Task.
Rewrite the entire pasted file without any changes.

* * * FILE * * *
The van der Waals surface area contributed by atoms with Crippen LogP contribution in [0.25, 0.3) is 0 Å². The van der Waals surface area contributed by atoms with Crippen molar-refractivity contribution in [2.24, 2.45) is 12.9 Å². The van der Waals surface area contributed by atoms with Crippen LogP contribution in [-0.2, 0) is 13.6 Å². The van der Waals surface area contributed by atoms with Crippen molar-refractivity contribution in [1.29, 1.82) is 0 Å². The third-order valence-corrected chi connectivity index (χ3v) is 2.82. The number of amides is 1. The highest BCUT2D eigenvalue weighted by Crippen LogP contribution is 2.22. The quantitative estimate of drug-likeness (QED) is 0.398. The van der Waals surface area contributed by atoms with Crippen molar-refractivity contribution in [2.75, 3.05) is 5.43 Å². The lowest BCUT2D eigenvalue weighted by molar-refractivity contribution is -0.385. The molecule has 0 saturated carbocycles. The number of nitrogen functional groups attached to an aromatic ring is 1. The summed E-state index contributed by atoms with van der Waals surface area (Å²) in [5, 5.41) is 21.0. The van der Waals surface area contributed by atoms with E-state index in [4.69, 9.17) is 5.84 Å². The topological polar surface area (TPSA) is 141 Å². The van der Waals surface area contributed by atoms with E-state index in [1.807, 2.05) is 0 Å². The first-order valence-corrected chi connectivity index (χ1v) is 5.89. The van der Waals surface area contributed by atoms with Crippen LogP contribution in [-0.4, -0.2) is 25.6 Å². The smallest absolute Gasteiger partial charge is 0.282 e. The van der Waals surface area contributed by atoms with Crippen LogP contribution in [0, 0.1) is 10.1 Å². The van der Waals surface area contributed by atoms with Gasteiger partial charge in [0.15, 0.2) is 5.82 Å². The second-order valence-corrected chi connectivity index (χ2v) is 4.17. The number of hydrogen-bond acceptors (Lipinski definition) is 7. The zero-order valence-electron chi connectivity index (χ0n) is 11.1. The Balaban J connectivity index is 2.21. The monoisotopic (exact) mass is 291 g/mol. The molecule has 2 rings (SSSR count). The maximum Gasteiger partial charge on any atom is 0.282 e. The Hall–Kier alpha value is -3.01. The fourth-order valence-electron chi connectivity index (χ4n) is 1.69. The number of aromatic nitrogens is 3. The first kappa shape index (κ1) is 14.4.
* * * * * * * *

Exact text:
The van der Waals surface area contributed by atoms with Crippen LogP contribution in [0.25, 0.3) is 0 Å². The van der Waals surface area contributed by atoms with Crippen molar-refractivity contribution in [2.24, 2.45) is 12.9 Å². The van der Waals surface area contributed by atoms with Crippen LogP contribution in [-0.2, 0) is 13.6 Å². The van der Waals surface area contributed by atoms with Crippen molar-refractivity contribution in [1.29, 1.82) is 0 Å². The third-order valence-corrected chi connectivity index (χ3v) is 2.82. The number of amides is 1. The highest BCUT2D eigenvalue weighted by Crippen LogP contribution is 2.22. The quantitative estimate of drug-likeness (QED) is 0.398. The van der Waals surface area contributed by atoms with Crippen molar-refractivity contribution in [2.75, 3.05) is 5.43 Å². The lowest BCUT2D eigenvalue weighted by molar-refractivity contribution is -0.385. The molecule has 0 saturated carbocycles. The number of nitrogen functional groups attached to an aromatic ring is 1. The summed E-state index contributed by atoms with van der Waals surface area (Å²) in [5, 5.41) is 21.0. The van der Waals surface area contributed by atoms with E-state index in [4.69, 9.17) is 5.84 Å². The topological polar surface area (TPSA) is 141 Å². The van der Waals surface area contributed by atoms with E-state index in [1.807, 2.05) is 0 Å². The first-order valence-corrected chi connectivity index (χ1v) is 5.89. The van der Waals surface area contributed by atoms with Crippen LogP contribution in [-0.4, -0.2) is 25.6 Å². The smallest absolute Gasteiger partial charge is 0.282 e. The van der Waals surface area contributed by atoms with Crippen LogP contribution in [0, 0.1) is 10.1 Å². The van der Waals surface area contributed by atoms with Gasteiger partial charge in [0.15, 0.2) is 5.82 Å². The second-order valence-corrected chi connectivity index (χ2v) is 4.17. The number of hydrogen-bond acceptors (Lipinski definition) is 7. The zero-order valence-electron chi connectivity index (χ0n) is 11.1. The Balaban J connectivity index is 2.21. The monoisotopic (exact) mass is 291 g/mol. The molecule has 2 rings (SSSR count). The maximum Gasteiger partial charge on any atom is 0.282 e. The Hall–Kier alpha value is -3.01. The fourth-order valence-electron chi connectivity index (χ4n) is 1.69. The number of aromatic nitrogens is 3. The first kappa shape index (κ1) is 14.4.